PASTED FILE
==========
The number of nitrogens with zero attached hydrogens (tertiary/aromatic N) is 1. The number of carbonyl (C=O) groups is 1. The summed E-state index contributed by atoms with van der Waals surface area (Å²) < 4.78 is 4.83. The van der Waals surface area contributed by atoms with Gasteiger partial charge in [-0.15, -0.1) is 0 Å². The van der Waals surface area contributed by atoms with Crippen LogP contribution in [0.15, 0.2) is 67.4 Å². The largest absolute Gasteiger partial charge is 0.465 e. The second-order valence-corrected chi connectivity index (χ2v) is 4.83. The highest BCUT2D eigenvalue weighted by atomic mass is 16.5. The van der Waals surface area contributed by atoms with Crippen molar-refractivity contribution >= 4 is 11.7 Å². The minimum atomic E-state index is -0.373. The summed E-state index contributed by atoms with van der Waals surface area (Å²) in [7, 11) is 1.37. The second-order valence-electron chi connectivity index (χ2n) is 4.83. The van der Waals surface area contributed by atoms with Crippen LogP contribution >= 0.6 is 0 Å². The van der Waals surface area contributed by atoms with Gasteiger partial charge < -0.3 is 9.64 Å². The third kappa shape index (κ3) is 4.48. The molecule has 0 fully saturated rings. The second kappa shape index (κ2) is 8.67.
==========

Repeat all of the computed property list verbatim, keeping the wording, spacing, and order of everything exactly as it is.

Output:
The number of nitrogens with zero attached hydrogens (tertiary/aromatic N) is 1. The number of carbonyl (C=O) groups is 1. The summed E-state index contributed by atoms with van der Waals surface area (Å²) < 4.78 is 4.83. The van der Waals surface area contributed by atoms with Gasteiger partial charge in [-0.15, -0.1) is 0 Å². The van der Waals surface area contributed by atoms with Crippen LogP contribution in [0.15, 0.2) is 67.4 Å². The largest absolute Gasteiger partial charge is 0.465 e. The second-order valence-corrected chi connectivity index (χ2v) is 4.83. The highest BCUT2D eigenvalue weighted by atomic mass is 16.5. The van der Waals surface area contributed by atoms with Crippen molar-refractivity contribution >= 4 is 11.7 Å². The minimum atomic E-state index is -0.373. The summed E-state index contributed by atoms with van der Waals surface area (Å²) in [7, 11) is 1.37. The second-order valence-electron chi connectivity index (χ2n) is 4.83. The van der Waals surface area contributed by atoms with Crippen LogP contribution >= 0.6 is 0 Å². The van der Waals surface area contributed by atoms with Gasteiger partial charge < -0.3 is 9.64 Å². The third kappa shape index (κ3) is 4.48. The molecule has 0 fully saturated rings. The second kappa shape index (κ2) is 8.67.